Yesterday I had the opportunity to worship at Bristol Cathedral. It was established as an Augustinian Monastery c. 1140 CE, so it was quite the place. (If you're connected to me on Facebook, I shared some pictures of it.) Then those postgraduates who remain had a bbq. Today is library time, some administrative duties, and packing. Tomorrow morning it's back to London as I begin my return trip to Texas.
The Trinity College Bristol postgraduate conference concluded yesterday with a couple papers, a faculty panel, and a dinner. Today we went to London. In the London Library we had a chance to view Codex Sinaiticus, Codex Alexandrinus, the Golden Haggadah, the Magna Carta, and writings from people ranging from Jane Austen to Charles Dickens, to The Beatles! We viewed St. Paul's Cathedral, Big Ben, Parliament, and Westminster Abby from the outside. Tomorrow morning we will worship at Bristol Cathedral, established c. 1140 CE.
If you're connected to me on Facebook, I shared some pictures there.
Another Napa Fun Fact: There are a variety of growing appellations (see picture) in the valley that produce different types of grapes. Much has to do with the soil. On the west side of the valley the mountains were formed by a earthquake. They receive the wind of the Pacific. This results in much growth and organic matter. On the east side of the valley the mountains were formed by volcanic activity. They are rocky and high in mineral content. Also, the further north you go the warmer the valley and the further south you go—toward the Bay—the cooler. This determines which grapes can thrive where. All this results in many high quality wines, yet different wines and grape combinations, giving us some of the best wine in the world.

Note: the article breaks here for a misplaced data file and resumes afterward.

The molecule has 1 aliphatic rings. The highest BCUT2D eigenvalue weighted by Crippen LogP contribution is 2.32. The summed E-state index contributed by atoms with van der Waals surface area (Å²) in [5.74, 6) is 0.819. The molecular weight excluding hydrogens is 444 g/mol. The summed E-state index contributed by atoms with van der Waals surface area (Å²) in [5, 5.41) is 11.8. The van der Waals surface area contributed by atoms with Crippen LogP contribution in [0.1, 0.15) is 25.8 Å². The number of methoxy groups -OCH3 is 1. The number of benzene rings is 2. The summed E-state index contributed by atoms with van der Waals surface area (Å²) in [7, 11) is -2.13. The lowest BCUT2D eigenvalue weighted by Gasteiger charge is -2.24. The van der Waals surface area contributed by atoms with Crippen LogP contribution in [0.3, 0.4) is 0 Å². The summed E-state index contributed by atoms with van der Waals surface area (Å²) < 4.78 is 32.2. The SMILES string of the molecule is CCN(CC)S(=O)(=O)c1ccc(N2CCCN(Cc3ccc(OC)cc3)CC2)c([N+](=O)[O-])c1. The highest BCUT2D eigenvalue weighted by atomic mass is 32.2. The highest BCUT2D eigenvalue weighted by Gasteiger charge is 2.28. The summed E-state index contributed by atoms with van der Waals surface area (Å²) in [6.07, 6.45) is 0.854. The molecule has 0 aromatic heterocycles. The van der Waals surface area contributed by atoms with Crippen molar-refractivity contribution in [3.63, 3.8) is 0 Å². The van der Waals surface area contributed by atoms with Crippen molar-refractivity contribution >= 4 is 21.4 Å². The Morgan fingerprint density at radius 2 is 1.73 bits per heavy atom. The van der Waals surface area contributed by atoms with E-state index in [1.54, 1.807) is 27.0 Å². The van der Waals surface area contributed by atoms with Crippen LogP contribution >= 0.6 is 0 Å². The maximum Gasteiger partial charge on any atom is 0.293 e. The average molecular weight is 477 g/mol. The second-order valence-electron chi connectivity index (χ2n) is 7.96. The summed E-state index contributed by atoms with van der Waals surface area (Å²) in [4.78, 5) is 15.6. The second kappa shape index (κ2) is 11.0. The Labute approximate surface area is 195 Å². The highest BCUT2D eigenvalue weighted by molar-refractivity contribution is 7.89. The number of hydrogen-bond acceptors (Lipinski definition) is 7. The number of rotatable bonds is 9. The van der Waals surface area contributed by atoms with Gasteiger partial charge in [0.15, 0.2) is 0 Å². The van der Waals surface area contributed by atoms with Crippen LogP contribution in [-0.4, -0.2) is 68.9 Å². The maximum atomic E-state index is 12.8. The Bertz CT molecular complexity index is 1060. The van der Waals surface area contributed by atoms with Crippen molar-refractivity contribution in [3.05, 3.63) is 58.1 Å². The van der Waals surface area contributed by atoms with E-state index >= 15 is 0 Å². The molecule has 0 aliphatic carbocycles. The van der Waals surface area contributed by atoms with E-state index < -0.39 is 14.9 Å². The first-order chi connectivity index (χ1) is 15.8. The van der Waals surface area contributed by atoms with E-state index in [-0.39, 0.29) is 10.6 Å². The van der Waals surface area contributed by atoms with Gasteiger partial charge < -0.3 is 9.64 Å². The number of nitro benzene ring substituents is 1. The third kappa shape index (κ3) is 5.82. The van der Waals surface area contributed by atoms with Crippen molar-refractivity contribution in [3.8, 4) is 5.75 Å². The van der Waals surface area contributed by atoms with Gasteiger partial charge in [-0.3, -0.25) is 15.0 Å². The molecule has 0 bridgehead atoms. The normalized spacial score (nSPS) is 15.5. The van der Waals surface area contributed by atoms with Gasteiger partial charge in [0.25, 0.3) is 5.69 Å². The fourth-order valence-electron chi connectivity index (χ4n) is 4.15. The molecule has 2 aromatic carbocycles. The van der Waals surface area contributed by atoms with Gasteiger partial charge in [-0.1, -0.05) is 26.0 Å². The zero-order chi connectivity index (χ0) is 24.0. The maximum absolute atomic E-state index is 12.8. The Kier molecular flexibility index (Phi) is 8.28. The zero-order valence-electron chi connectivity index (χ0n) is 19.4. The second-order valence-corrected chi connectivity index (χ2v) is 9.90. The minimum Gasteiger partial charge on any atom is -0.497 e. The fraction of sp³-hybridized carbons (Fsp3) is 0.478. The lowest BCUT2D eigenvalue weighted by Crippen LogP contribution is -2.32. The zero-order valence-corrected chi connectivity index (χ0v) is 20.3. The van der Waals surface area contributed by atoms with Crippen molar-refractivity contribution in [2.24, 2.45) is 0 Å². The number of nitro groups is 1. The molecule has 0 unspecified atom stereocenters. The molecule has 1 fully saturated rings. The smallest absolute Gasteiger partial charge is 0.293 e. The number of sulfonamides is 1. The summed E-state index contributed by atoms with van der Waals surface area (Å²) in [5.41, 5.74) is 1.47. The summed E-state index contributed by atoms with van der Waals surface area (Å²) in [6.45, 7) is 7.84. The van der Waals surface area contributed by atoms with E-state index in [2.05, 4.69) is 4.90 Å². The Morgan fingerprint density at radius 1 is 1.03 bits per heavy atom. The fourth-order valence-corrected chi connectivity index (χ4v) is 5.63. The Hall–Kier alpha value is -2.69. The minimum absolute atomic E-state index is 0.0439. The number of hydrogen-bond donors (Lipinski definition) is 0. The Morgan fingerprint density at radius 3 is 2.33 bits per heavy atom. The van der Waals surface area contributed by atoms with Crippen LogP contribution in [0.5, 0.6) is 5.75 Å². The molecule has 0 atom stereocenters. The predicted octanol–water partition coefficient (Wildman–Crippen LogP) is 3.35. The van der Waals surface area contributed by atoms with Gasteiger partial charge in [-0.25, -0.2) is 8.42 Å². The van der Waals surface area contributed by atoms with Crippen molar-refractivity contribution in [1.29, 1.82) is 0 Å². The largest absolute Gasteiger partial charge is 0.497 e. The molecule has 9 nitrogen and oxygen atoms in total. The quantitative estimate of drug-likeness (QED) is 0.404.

One of the more fascinating things that I learned while visiting the Robert Mondavi Tokalon Vineyard last week was that unlike many other wineries Mondavi retains its older vines as long as possible. Usually, older vines are discarded because they produce less fruit, but the catch is that they also produce far superior fruit to younger vines. Mondavi added new vines for bulk, but kept old ones for their unique quality, one that comes only with age. In our day and time where we are quick to discard wisdom and depth for newness, flash, and more production, there seems to be a lesson here. I'll leave it to you preacher/poet types to do what you'd like with this fun fact.
Or, at least:
My days mimicking Carmen Sandiego have come to an end! Yesterday I made it to Houston, TX. My wife has been here for the last month training rookie teachers for Teach for America. Since she's here, here is home! I won't get to see my own apartment, hence bed, hence shower, hence slow pour coffee vessel until this weekend, but that's ok! This gives me a few days to do some research here at Rice University, which has a far superior library to anything in San Antonio. Hopefully the next ten days will be semi-restful before our two week long trip to California!
The Galilee Boat (a.k.a., "the Jesus Boat", in spite of no evidence that it is connected to Jesus directly) is a first-century boat discovered in the mud of Lake Galilee during a drought season. I recommend this lecture by Shelley Wachsmann on the subject:
I was able to visit the museum where the boat is available for viewing. Here are a couple of the pictures I took:
And this next picture gives a visual of how they preserved the boat to lift and float it to where it could be saved from decomposing (the linked article and video talk about this).
Later that day we rode a boat along the Lake toward the area associated traditionally with the Sermon on the Mount (click the right hand side to slide next picture):